Mitofusin 2 (Mfn2) is a key protein in mitochondrial fusion and it participates in the bridging of mitochondria to the endoplasmic reticulum (ER). Recent data indicate that Mfn2 ablation leads to ER stress. Here we report on the mechanisms by which Mfn2 modulates cellular responses to ER stress. Induction of ER stress in Mfn2‐deficient cells caused massive ER expansion and excessive activation of all three Unfolded Protein Response (UPR) branches (PERK, XBP‐1, and ATF6). In spite of an enhanced UPR, these cells showed reduced activation of apoptosis and autophagy during ER stress. Silencing of PERK increased the apoptosis of Mfn2‐ablated cells in response to ER stress. XBP‐1 loss‐of‐function ameliorated autophagic activity of these cells upon ER stress. Mfn2 physically interacts with PERK, and Mfn2‐ablated cells showed sustained activation of this protein kinase under basal conditions. Unexpectedly, PERK silencing in these cells reduced ROS production, normalized mitochondrial calcium, and improved mitochondrial morphology. In summary, our data indicate that Mfn2 is an upstream modulator of PERK. Furthermore, Mfn2 loss‐of‐function reveals that PERK is a key regulator of mitochondrial morphology and function.
Endoplasmic reticulum (ER) stress is triggered in response to a variety of stimuli that lead to a number of alterations of the ER, such as dysregulated redox homoeostasis, abnormal protein folding, and reduced calcium levels. Pathologies such as neurodegeneration, diabetes, cancer, and cardiovascular disease are characterized by the presence of ER stress (Hotamisligil, 2010). At least three proteins located in the ER membrane (PERK, IRE‐1α, and ATF6) respond to ER stress stimuli by triggering the Unfolded Protein Response (UPR). These pathways activate several transcription factors involved in cell survival during the early stages of stress and in apoptotic cell death during acute or chronic stress. The PERK branch participates in the reduction of protein synthesis and activation of autophagy, apoptosis, and chaperone expression (Harding et al, 1999; Lu et al, 2004b). PERK‐stimulated CHOP favors apoptosis (Harding et al, 2000; Rouschop et al, 2010), and, conversely, it has also been reported that CHOP protects neuronal cells after ischaemia reperfusion (Halterman et al, 2010). PERK activation decreases protein synthesis through eIF2α phosphorylation (Lu et al, 2004a), and, in addition, sustained PERK activation induces GADD34 expression, which relieves protein synthesis inhibition through eIF2α dephosphorylation (Novoa et al, 2001).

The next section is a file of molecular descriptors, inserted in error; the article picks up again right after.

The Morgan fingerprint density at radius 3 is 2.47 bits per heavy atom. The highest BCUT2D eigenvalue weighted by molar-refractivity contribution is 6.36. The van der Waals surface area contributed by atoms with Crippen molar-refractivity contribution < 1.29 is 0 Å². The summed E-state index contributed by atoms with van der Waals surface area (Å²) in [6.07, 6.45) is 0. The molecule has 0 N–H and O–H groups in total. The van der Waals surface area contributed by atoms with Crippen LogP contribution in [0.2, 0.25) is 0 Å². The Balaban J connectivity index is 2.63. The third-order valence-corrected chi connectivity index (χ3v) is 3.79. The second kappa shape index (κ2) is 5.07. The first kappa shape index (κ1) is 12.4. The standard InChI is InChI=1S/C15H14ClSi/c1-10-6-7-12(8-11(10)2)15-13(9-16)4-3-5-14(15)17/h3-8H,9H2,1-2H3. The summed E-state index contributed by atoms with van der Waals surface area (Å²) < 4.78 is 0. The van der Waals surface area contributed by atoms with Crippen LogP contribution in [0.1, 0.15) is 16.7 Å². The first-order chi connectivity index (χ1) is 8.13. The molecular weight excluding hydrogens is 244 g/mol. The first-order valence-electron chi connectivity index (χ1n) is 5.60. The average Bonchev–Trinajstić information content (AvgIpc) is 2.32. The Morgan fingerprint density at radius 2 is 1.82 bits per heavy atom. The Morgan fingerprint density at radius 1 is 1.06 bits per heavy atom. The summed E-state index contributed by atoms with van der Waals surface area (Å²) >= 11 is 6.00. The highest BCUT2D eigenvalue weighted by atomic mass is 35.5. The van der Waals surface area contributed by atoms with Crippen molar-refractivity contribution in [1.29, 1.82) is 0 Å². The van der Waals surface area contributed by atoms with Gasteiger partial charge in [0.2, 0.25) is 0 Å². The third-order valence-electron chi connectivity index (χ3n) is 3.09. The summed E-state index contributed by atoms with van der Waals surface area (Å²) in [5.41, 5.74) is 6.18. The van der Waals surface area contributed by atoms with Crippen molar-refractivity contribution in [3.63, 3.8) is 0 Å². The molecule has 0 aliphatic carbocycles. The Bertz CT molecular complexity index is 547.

The IRE‐1α branch activates the expression of XBP‐1 transcription factor, which is involved in the synthesis of chaperones and other ER proteins. The IRE‐1α pathway is also required for autophagy activation (Ogata et al, 2006). Interestingly, XBP‐1 deficiency promotes autophagy in neuronal cells (Hetz et al, 2009). This observation points to a complex role of the IRE‐1α pathway in autophagic regulation.